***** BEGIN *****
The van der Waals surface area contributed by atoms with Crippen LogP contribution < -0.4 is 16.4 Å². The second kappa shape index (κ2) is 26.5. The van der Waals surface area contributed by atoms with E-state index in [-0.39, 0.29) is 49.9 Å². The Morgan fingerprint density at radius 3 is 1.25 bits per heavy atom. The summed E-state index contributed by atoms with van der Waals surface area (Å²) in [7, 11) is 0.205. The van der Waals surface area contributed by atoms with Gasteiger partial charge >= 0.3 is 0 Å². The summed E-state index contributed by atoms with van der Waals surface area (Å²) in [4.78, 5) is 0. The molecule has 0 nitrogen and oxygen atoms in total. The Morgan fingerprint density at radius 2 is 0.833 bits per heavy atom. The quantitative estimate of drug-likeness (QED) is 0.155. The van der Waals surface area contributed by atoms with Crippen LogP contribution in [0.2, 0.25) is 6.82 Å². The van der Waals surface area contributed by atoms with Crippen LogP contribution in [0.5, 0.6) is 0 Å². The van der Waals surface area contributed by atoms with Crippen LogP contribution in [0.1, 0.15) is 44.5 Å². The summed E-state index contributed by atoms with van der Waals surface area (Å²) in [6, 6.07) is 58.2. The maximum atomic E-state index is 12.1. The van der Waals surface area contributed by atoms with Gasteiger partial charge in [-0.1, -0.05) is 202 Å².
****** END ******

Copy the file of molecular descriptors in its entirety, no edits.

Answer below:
The van der Waals surface area contributed by atoms with Crippen LogP contribution < -0.4 is 16.4 Å². The second kappa shape index (κ2) is 26.5. The van der Waals surface area contributed by atoms with E-state index in [-0.39, 0.29) is 49.9 Å². The Morgan fingerprint density at radius 3 is 1.25 bits per heavy atom. The summed E-state index contributed by atoms with van der Waals surface area (Å²) in [7, 11) is 0.205. The van der Waals surface area contributed by atoms with Gasteiger partial charge >= 0.3 is 0 Å². The summed E-state index contributed by atoms with van der Waals surface area (Å²) in [4.78, 5) is 0. The molecule has 0 nitrogen and oxygen atoms in total. The Morgan fingerprint density at radius 2 is 0.833 bits per heavy atom. The quantitative estimate of drug-likeness (QED) is 0.155. The van der Waals surface area contributed by atoms with Crippen LogP contribution in [0.2, 0.25) is 6.82 Å². The van der Waals surface area contributed by atoms with Crippen LogP contribution in [0.5, 0.6) is 0 Å². The van der Waals surface area contributed by atoms with Crippen LogP contribution in [0.1, 0.15) is 44.5 Å². The summed E-state index contributed by atoms with van der Waals surface area (Å²) in [6, 6.07) is 58.2. The maximum atomic E-state index is 12.1. The van der Waals surface area contributed by atoms with Gasteiger partial charge in [-0.1, -0.05) is 202 Å².